A reflection on the 125th anniversary of the laying of the foundation stone of the Church of the Good Shepherd. Sunday 30th July 2023

I’m grateful to Ian Lawson for pointing out that Friday of last week was the 125th anniversary of the laying of the foundation stone of this church, an event that it’s fitting that we contemplate and celebrate. The foundation stone was laid by the then Bishop of Edinburgh, the Right Reverend John Dowden, an Irishman from the city of Cork who was consecrated as bishop of this diocese in 1886 and who served in that capacity until his death in 1910, a few months short of his seventieth birthday. Fittingly, the memorial to him in the Cathedral was designed by Robert Lorimer, whom he knew and who was the architect of the Church of the Good Shepherd.

It's a happy coincidence that today’s Gospel includes parables about the nature and growth of the Kingdom of God. The stone that Bishop Dowden laid might be likened to the planting of a mustard seed which then developed into something bigger than its small beginnings suggest, but I’m going to focus instead on the very brief reference that Jesus makes to bread-making.

“The kingdom of heaven is like yeast that a woman took and mixed into about sixty pounds of flour until it worked all through the dough.”

Jesus is not questioned by his disciples about the meaning of the parable as he was in last week’s Gospel reading about the parable of the wheat and the weeds. The disciples should have understood that in the Hebrew scriptures yeast is used as a metaphor for influence, both good and bad. They were sometimes, however, very slow on the uptake. Later in Matthew’s Gospel Jesus warns them against the yeast of the Pharisees and the Sadducees and they think he’s referring to the fact that they haven’t got any bread with them.

To understand the full force of the parable, we need first to grasp that the quantity of dough that the woman is making is staggeringly large. It would make enough bread to feed at least a hundred people. There’s something here about the extravagant generosity of God, a generosity acted out by Jesus in the feeding of the five thousand. Great things do come from small beginnings, as the ongoing life of this church shows.

I’m also interested in the technique that the woman in the parable would have used. The first thing that I put into the pan of our bread maker when I start to make a loaf is three-quarters of a teaspoon of yeast. It’s a fine, dry powder and it requires water, sugar and warmth to bring it back to life and set it to work. Bread makers in Biblical times used something that was already alive. Their yeast was a lump of dough, reserved from a previous baking day, which had been encouraged to ferment. For that reason, there was a living link between each batch of bread and the previous batches.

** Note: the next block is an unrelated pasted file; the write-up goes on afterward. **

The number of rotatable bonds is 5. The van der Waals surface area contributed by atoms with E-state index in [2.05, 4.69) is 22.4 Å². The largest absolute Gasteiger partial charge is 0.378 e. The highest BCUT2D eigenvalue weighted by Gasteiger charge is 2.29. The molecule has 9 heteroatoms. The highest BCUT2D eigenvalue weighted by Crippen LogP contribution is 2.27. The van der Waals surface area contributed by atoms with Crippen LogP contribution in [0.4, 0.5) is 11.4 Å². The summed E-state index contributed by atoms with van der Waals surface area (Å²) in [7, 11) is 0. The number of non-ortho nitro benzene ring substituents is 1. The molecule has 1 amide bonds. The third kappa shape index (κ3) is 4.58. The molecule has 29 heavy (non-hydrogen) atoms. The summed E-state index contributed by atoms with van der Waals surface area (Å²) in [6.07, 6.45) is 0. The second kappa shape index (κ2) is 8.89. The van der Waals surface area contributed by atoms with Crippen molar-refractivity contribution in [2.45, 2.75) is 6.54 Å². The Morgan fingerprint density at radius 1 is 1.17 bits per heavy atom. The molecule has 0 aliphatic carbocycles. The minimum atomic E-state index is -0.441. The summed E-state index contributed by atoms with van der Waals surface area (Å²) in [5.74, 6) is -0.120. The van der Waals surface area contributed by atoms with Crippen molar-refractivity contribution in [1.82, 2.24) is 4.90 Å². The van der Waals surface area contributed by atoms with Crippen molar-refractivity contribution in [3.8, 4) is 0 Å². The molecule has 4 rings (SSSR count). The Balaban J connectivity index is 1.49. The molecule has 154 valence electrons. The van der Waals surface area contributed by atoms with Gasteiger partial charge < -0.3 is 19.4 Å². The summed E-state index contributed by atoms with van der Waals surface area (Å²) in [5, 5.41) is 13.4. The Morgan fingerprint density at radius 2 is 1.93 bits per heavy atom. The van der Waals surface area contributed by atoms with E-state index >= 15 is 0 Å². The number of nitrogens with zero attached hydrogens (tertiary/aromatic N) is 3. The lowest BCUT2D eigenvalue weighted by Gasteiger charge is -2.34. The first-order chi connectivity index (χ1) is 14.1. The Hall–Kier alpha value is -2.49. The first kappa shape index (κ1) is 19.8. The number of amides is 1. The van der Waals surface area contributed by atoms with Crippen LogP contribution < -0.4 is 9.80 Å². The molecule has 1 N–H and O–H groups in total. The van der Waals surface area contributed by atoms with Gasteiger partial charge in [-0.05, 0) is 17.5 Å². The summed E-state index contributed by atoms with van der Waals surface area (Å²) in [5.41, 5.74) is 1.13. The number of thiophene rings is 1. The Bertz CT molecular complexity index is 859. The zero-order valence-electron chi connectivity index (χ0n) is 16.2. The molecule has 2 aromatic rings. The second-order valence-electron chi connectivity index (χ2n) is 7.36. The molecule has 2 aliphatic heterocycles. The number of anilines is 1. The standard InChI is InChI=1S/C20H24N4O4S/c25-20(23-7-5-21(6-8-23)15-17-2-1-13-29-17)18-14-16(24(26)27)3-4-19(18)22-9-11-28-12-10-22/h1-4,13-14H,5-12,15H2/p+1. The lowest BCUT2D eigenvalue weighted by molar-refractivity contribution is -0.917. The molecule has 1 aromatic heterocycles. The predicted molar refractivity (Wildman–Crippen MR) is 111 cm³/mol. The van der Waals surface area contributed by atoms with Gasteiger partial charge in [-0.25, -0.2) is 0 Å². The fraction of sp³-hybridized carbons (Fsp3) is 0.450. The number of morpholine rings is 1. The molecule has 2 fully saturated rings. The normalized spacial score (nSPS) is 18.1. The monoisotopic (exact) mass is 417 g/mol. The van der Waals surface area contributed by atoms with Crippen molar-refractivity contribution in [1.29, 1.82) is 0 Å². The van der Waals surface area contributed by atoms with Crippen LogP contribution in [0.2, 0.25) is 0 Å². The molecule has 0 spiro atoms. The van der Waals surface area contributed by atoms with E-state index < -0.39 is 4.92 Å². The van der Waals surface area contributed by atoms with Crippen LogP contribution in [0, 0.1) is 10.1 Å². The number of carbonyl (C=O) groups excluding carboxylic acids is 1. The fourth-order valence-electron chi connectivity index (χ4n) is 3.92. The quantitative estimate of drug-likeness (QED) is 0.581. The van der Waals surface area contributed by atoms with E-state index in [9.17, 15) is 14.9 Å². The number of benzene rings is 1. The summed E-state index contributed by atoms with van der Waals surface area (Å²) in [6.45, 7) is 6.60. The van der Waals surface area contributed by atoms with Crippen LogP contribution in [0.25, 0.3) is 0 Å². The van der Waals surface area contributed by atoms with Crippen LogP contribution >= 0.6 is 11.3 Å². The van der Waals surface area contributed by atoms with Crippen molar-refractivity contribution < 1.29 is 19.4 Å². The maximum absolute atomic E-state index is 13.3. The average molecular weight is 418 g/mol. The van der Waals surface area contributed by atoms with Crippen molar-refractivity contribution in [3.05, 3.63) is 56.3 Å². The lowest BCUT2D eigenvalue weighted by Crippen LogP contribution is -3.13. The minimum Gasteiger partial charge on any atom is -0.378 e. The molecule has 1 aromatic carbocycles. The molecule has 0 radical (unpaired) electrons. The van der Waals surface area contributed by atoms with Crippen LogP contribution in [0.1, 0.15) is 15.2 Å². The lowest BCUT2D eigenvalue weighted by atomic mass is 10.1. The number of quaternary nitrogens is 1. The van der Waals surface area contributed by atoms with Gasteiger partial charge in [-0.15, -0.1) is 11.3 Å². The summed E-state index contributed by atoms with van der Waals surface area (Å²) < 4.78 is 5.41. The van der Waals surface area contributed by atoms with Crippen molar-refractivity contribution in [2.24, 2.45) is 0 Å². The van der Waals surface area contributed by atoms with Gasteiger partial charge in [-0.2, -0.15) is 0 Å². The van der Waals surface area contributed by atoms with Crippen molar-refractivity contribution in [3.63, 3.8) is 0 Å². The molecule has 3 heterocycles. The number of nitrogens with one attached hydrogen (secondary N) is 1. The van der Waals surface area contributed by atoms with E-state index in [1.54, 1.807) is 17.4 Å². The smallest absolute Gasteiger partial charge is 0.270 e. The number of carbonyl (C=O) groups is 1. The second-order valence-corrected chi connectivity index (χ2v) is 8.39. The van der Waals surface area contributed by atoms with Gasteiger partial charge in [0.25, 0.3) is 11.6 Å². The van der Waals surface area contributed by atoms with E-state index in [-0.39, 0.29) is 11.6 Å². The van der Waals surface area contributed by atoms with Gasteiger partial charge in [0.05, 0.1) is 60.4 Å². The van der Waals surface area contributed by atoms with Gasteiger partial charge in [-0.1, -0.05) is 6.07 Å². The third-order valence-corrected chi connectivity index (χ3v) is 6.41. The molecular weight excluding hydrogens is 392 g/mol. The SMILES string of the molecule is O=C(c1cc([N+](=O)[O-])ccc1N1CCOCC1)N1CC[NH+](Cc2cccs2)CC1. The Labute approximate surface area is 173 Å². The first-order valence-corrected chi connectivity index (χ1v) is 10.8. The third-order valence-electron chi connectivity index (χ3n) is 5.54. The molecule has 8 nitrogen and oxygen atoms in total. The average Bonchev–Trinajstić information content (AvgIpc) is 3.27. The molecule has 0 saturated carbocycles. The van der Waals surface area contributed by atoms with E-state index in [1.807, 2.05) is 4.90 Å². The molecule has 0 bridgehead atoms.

There’s a lesson for us here about the value of tradition. Our life as a church, the yeast that enables us to rise and to nourish the world is originally a gift from God, the gift of the Incarnation of Jesus Christ. For two thousand years each generation of Christians has handed on the yeast that acts as a starter for those who come after, and each succeeding generation has done the demanding work of discerning how the love of God should serve and shape the present age.

If Bishop John Dowden returned to his diocese in 2023, he would find some things with which he was familiar and comfortable, but other things which might surprise him; a different liturgy, women priests, a more inclusive view of marriage. I say might surprise him, for he was a noted historian of the church and understood that it has always flourished by having the right balance between valuing and handing on tradition and using God’s gift of reason to work out the implications of the Gospel in an ever-changing world. That gift of reason, of  wisdom and discernment is what King Solomon, in today’s first reading, asked God to grant him. It is the gift that can enable us to bring together three things.

Firstly, what we read in the Bible about the life, teaching, death and Resurrection of Jesus, the Church’s one foundation.

Secondly, all that we have inherited from previous generations of Christians.

Thirdly, the wisdom to discern, in the light of scripture and tradition, the way to be the church in the here and now.